When It’s Not Just a Bad Mood

Category: Featured, Highlights, Life & Society Topics: Depression, Health Views: 738

Ever feel like you're under a permanent gray cloud or that your get-up-and-go has gotten up and disappeared? If you have, especially while battling our global pandemic, you aren't alone. Sadness and grief are perfectly natural responses to disappointment, loss, trauma, tragedy, or bereavement. However, when these feelings morph into lengthy periods of inordinate sadness, it is time to call it what it is: depression. It is news to many that half of all mental health conditions start by 14 years of age, but most cases are undetected and untreated. Furthermore, according to data from the CDC, suicide is the second leading cause of death among ages 15-24 in the U.S.

While that is the reality, equally common is adults wondering what kids could possibly have to be sad or worried about. They may even contend that “they are doing it for attention or being manipulative. Let’s just ignore it.” The fact is that mood disorders cross boundaries of age, gender, race, socioeconomics, ethnicity, nationality, and orientation. That said, the Mayo Clinic notes that men are half as likely as women to be diagnosed with depression.

Depression is one of five overarching types of mood disorders, says Dr. Nida Hussain, Clinical & Health Psychologist, PsyD, and CEO of Mindful Baking. Mood disorders include major depression, dysthymia (dysthymic disorder) or chronic depression, bipolar disorder, mood disorders related to health conditions, and substance-induced mood disorders. Major depression is among the most common mental illnesses, she says.

According to the article “Recognizing and Getting Help for Mood Disorders” by Johns Hopkins Medicine, major depression is “characterized as having less than normal interest in regular activities and lacking energy and focus for at least two weeks.” Alternatively, chronic depression presents as “a low-grade…irritable mood lasting for at least two years.” Post-partum depression is another type. Moms of newborns may find that elation and joy are elusive. The Edinburgh Postnatal Depression Scale is a handy checklist easily found online that can provide a quick screening for post-natal depression. You should speak to a doctor if your results worry you.

Symptoms of Depression

Mood disorders creep up on you rather than materialize suddenly. In fact, according to the Johns Hopkins Medicine article cited above, "fewer than 50 percent of depressed women even saw themselves as sad." You cannot treat what you don't know you have. To know when to visit a doctor, watch for the following symptoms: extended irritability, aggression, or hostility; a perpetual sad, empty, or anxious feeling; flagging focus; and/or changes in appetite, weight, or sleep patterns. When any combination of these symptoms becomes your new normal, it is time to make an appointment.

Mood disorders aren’t just triggered by chemical imbalances in the brain. They can be rooted in environmental stressors and even genetics, among other factors. However, “it is important to remember that there is no pure formula to mood disorders. You can have two people in the same exact situation, but have one person who develops depression and another who does not,” says Dr. Hussain. “The presentation may also differ as certain cultures and religions have higher reports of psychosomatic physical symptoms as manifestations of their mental distress. Common physical symptoms reported include, but are not limited to: headaches, backaches, shoulder pain, migraines, and gastro related symptoms. Again, it is important to look at mental health concerns with a holistic lens, rather than in isolation.”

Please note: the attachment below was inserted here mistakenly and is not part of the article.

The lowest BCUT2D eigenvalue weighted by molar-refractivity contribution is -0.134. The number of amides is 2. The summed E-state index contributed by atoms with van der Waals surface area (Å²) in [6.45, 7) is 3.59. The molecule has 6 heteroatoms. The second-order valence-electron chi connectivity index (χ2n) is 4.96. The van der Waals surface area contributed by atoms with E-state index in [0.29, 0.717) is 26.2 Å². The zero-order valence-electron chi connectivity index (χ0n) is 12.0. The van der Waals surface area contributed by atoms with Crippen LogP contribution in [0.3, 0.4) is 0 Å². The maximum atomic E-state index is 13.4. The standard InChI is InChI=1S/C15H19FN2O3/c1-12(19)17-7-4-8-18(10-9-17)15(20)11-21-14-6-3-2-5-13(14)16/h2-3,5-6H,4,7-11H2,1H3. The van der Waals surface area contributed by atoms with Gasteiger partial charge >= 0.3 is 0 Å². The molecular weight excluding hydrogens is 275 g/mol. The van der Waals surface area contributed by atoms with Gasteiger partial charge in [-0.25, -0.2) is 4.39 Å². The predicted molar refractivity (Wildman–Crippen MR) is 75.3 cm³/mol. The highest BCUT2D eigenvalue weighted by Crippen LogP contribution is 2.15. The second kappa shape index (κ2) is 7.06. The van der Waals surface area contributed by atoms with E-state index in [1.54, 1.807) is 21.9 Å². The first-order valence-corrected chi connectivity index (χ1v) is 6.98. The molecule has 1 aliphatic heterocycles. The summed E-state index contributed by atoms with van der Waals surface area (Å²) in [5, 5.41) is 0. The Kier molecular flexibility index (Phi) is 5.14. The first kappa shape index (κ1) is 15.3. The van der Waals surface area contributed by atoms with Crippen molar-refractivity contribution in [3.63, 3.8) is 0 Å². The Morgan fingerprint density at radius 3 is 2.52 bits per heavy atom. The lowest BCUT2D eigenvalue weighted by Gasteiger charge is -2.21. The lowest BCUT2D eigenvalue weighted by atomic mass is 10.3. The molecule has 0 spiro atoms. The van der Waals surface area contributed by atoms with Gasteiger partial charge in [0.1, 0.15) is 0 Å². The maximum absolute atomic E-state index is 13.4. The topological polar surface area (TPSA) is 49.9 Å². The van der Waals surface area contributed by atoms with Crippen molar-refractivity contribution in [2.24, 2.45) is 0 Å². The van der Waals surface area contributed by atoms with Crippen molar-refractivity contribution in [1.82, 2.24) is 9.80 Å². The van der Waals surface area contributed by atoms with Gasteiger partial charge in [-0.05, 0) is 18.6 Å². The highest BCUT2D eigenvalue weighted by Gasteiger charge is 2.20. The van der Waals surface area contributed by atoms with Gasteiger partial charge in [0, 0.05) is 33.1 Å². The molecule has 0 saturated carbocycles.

Treatment Options

There are several approaches to treatment. Still, what works for one person can be ineffective for another. There is cognitive behavioral therapy (CBT), which involves talk therapy, arming oneself with coping strategies, and nipping counterproductive habits, including mental chatter, in the bud. Our temperament shapes our behavior and our reactions to the world. Therapists help us gain awareness of our temperament and identify our stressors and typical responses to triggers. They help us modify our reactions to mitigate the damage to our brain, body, and relationships. While CBT may suffice for some, others may also need antidepressants. A full dose of medication may take as many as eight weeks before a person will see benefits.

“Many people need more than a short-term treatment like CBT and medications,” says Dr. Linda L. Michaels, PsyD, MBA, and Co-Chair of the Psychotherapy Action Network (PsiAN). “Those who want or need an individualized therapy experience, that really gets at the root of their issues, can seek out depth therapy—often called psychoanalytic. There is a robust evidence base showing that, even though this kind of therapy can take longer, the results last longer. Thus, it's an excellent investment in oneself, for the long term.”

Teach Yourself (and Your Kids) to Breathe

Stress is one of many triggers for depression, and research shows that deep-belly breathing and mindfulness are antidotes to stress. Breathing deeply sends our hunter-gatherer brain the message that there is no danger in sight and that the coast is clear. These practices foster mental health and even address mood disorders. The study “Randomized Controlled Trial of Mindfulness Versus Yoga: Effects on Depression and/or Anxiety in College Students” by Nasrin Falsafi is one of several studies with results offering “implications for a cost-effective treatment for depression and anxiety.”

Mindfulness and breathing curriculums are being introduced to grades K-12 across the U.S. These practices are to the brain (and mental health, social relationships, and cognition) what drinking water, exercise, and healthy eating are to the body. Just as we teach our children healthy eating habits, instilling mindfulness and deep breathing habits helps them build resilience. According to Katherine Weare in a report for the Mindfulness in Schools Project, “[m]indfulness has also clearly been shown to be effective in improving mental health too, addressing problems such as substance abuse, stress, anxiety and recurrent depression, and to improve sleep..."